I was able to source a few small truck loads of well rotted sawdust and i spread it directly onto our sandy acidic and thin soil. I spread it about 4 inches thick added touch of nitrogen amendment from chicken manure processed through fly larvae. I threw some hairy vetch seed down in a corner, raked it in and then threw on a bit of dried vermicast.
I should add that the land was historically over worked then left for 35 years and the the forest is coming back along with meadow sweet, and a variety of weeds.The plus is that there is a small number of native grasses and legumes are hanging around.
So whats next? without working the sawdust in mechanically? I dont have animals and there's little manure around due to the poor grazing? Shall I try to grow vetch in the sawdust? or some other nitrogen fixer? i was wondering about spraying some worm tea that is fresh onto the area?? We have six acres of land and i am trying to find ways to rejuvenate it.
Location: Wellington, New Zealand. Temperate, coastal, sandy, windy,
posted 6 years ago
Welcome to permies Joe
For me, 6 acres is huge. What's your plans for the land? Livestock, food forest, let it all/some of the forest regenerate?
I find having a bit of a 'masterplan' really helps to focus things, although I'm a terrible planner and am always ignoring my own advice!
I'd pick an area I wanted to improve intensely, say garden/orchard, and use sawdust etc as a surface mulch. I wouldn't recommend turning even well-rotted sawdust into the soil, I'd chuck it around on top as mulch. r
For pasture areas, I'd seed a really diverse pasture mix, especially taprooted forbs, to build up the soil. (After snowmelt, I suppose?)
Do you plan to have chickens? I think a small, free ranging or carefully rotated flock could really help with fertilisation. small, free ranging or carefully rotated being key.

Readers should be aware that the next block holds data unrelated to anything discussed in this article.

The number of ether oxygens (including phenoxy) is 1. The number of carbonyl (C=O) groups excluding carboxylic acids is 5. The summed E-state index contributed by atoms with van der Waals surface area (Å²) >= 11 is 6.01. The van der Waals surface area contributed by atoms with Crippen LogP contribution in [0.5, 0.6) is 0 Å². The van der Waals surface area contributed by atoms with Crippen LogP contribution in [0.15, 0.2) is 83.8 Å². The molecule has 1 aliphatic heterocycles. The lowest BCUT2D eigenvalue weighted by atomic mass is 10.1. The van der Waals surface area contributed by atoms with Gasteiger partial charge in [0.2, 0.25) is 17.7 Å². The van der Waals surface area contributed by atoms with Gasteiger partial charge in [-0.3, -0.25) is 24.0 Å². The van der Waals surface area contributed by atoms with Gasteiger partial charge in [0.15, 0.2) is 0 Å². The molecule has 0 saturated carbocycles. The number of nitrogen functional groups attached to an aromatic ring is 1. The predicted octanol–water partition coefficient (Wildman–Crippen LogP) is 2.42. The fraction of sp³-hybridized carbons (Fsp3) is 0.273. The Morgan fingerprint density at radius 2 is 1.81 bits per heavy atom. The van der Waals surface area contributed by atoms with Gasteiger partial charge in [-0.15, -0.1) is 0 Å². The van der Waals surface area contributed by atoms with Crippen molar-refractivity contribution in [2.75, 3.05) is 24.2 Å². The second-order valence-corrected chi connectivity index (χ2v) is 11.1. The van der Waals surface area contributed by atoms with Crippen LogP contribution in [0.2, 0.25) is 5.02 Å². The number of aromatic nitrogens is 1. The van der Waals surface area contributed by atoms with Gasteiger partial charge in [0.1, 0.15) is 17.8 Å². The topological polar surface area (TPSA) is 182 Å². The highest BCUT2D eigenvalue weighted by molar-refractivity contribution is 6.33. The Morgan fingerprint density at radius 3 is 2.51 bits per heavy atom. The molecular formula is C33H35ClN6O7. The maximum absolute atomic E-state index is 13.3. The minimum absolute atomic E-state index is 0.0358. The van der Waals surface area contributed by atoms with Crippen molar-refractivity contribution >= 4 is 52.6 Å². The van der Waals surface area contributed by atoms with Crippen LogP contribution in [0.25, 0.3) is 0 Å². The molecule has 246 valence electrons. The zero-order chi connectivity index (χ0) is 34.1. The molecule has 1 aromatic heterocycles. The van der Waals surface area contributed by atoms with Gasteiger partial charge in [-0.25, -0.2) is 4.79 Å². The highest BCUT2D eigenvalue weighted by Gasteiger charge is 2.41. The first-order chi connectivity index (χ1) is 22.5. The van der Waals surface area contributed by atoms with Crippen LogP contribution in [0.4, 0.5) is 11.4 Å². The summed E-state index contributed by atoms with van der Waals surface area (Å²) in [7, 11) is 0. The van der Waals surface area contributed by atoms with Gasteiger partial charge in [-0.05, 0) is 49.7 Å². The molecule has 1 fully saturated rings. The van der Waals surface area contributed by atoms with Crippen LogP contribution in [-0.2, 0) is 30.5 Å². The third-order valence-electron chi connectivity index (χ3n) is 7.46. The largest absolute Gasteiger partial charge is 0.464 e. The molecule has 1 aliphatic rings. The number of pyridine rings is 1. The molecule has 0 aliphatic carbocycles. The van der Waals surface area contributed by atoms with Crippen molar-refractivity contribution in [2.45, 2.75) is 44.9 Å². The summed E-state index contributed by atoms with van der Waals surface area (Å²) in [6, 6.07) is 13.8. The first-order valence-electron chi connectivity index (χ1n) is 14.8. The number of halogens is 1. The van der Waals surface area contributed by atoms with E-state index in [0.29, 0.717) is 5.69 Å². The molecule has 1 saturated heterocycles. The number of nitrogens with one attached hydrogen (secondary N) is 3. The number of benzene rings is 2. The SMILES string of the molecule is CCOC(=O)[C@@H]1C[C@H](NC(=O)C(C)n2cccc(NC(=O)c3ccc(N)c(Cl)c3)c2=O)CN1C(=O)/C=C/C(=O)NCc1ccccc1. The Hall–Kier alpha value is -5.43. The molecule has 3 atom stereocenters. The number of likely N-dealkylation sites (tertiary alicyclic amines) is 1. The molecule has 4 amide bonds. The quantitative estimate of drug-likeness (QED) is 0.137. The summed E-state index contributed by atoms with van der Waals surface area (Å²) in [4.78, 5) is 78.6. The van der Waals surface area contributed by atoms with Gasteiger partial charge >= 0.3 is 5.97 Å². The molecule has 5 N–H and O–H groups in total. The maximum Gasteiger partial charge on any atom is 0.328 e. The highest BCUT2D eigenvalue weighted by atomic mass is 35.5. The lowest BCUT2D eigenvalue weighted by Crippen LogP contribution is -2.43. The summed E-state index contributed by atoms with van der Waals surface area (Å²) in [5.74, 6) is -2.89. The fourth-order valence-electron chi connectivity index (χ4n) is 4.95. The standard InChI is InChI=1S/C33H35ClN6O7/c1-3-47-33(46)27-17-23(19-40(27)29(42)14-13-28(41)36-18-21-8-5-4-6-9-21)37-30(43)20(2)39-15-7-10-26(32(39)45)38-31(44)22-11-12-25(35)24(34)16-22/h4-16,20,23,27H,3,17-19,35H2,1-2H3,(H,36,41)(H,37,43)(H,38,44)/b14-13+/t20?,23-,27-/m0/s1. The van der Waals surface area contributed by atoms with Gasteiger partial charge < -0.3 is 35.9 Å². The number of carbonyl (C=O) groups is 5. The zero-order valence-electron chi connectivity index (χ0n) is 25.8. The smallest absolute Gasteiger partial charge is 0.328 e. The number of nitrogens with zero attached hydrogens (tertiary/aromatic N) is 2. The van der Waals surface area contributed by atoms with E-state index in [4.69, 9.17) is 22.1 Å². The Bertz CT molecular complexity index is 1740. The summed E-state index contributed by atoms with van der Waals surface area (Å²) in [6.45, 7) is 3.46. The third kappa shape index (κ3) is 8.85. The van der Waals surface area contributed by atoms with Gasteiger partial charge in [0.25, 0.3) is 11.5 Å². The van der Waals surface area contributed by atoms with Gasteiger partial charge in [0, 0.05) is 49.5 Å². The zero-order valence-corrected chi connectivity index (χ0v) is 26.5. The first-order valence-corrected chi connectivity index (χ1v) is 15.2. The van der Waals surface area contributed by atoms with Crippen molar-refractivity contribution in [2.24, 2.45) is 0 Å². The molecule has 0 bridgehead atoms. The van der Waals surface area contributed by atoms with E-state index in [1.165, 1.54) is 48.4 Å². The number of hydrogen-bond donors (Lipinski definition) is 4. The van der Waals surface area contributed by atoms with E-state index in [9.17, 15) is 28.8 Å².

I don't know much about your climate. I see you're around Toronto, so we're talking lots of snow, right? I assume there's not a lot of growing time before it's too cold this season?
Can you grow favas? The beans are so large and tough, they can be poked in pretty much anywhere. I love the things.
Location: South Puget Sound, Salish Sea, Cascadia, North America
posted 6 years ago
Very open ended question. I'd agree with Leila about knowing where you want to end up. How much money do you want to spend? What kind of a hurry are your in? Are you planning on making a living off those 6 acres? What kind of climate? If you truly have sand soils that are depleted you may want to introduce some lime and other rock powders, as it will take a long time to rebuild reserves of cations like calcium and magnesium, and other rare earths that have been leached away. The vetch I know is annual, and will establish, but I'd aim for perennial legumes as your foundation for soil building -- clover, alfalfa, alder, lupine, cottonwood, etc... depending on your climate and what kind of vegetation you want to head towards. Your forest weeds might give you some ideas too. Folks will argue between incorporation and top-dressing. In the end, I figure it is the root activity of your vegetation is what will build soil. Food waste is also a nice addition (usually buried).
Paul Cereghino- Stewardship Institute Maritime Temperate Coniferous Rainforest - Mild Wet Winter, Dry Summer
Hi Joe. I'm new to all this, but if you're from the Toronto area, then we have the same climate and similar regional economies (I live just North of Detroit - GO TIGERS!)
If you are looking for a perennial nitrogen fixer that will grow well and turn a profit in this region, I highly recommend alfalfa. Another option is to plant black beans. Yes, it's an annual, but it's in high demand in this region and it dumps mad nitrogen into the soil. But in your depleted soil, I don't know how well beans will grow.
“Life is entrusted to man as a treasure which must not be squandered, as a talent which must be used well.” ~ St. John Paul II